The man behind Tesco’s Wicked Kitchen range, Derek Sarno, joined the retail giant in 2017 as executive chef and director of plant-based innovation. He describes himself as a plant-pusher, mushroom enthusiast and squirrel whisperer (he raised one when he lived in Portland, Oregon). We caught up with him on the thinking behind his plant-based cuisine.
What’s your goal at Tesco?
When Tesco approached me for this, I told them straight that they were behind in plant-based and if I joined, I wanted to bring them to the absolute forefront. Now that I’m here, it’s amazing how well the Wicked Kitchen range has done - it sold more than four million units in its first 33 weeks on shelves and sales of plant-based are up by a quarter compared with last year. I also travel to find the newest and best innovations in plant-based cooking from around the world and bring them over.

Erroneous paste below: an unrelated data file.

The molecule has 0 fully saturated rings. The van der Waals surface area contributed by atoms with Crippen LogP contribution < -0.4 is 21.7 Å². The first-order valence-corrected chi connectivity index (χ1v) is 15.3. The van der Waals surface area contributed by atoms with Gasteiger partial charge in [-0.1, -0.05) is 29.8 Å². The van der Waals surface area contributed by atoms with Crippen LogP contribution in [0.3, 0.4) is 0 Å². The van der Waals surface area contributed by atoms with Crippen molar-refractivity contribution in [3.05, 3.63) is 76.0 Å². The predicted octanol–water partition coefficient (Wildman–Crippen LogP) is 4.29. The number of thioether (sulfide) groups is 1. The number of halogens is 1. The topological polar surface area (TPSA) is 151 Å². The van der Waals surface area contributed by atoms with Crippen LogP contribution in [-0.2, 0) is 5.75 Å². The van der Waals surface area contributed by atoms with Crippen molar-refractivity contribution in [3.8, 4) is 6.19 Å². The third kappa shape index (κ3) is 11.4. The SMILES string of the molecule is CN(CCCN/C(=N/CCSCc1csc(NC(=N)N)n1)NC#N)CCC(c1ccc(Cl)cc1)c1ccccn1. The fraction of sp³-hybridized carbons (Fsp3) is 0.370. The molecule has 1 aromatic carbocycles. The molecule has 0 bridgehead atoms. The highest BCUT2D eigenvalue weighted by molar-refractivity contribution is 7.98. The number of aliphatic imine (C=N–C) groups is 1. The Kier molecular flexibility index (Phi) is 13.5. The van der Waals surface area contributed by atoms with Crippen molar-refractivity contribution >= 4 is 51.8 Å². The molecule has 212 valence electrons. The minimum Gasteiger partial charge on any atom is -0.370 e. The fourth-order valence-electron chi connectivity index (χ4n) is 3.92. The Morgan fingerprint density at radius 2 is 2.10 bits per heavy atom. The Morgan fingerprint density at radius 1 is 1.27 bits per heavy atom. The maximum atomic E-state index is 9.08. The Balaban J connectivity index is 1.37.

Why didn’t the initial Wicked Kitchen lineup contain any meat alternatives?
I’m not opposed to alternative proteins, like you can see in the Italian Style Cold Cuts Sub we launched this week. But for the first round of launches, I wanted to prove that you can do vegan without those kinds of things.
What is your favourite ingredient?
Mushrooms. By far. They feed off decay, they can grow in pretty much any condition. They’re so versatile and easy to cook like meat. Seriously, there’s a great TED Talk about mushrooms I’d recommend everyone to watch.
What’s next on the horizon?
For the moment, we’re busy launching the new wave of Wicked Kitchen products. But there won’t be much downtime. Along with my brother Chad, I’m launching Good Catch, which we think is going to be the best alternative to fish out there. We also run our Wicked Healthy website and recently wrote a cookbook.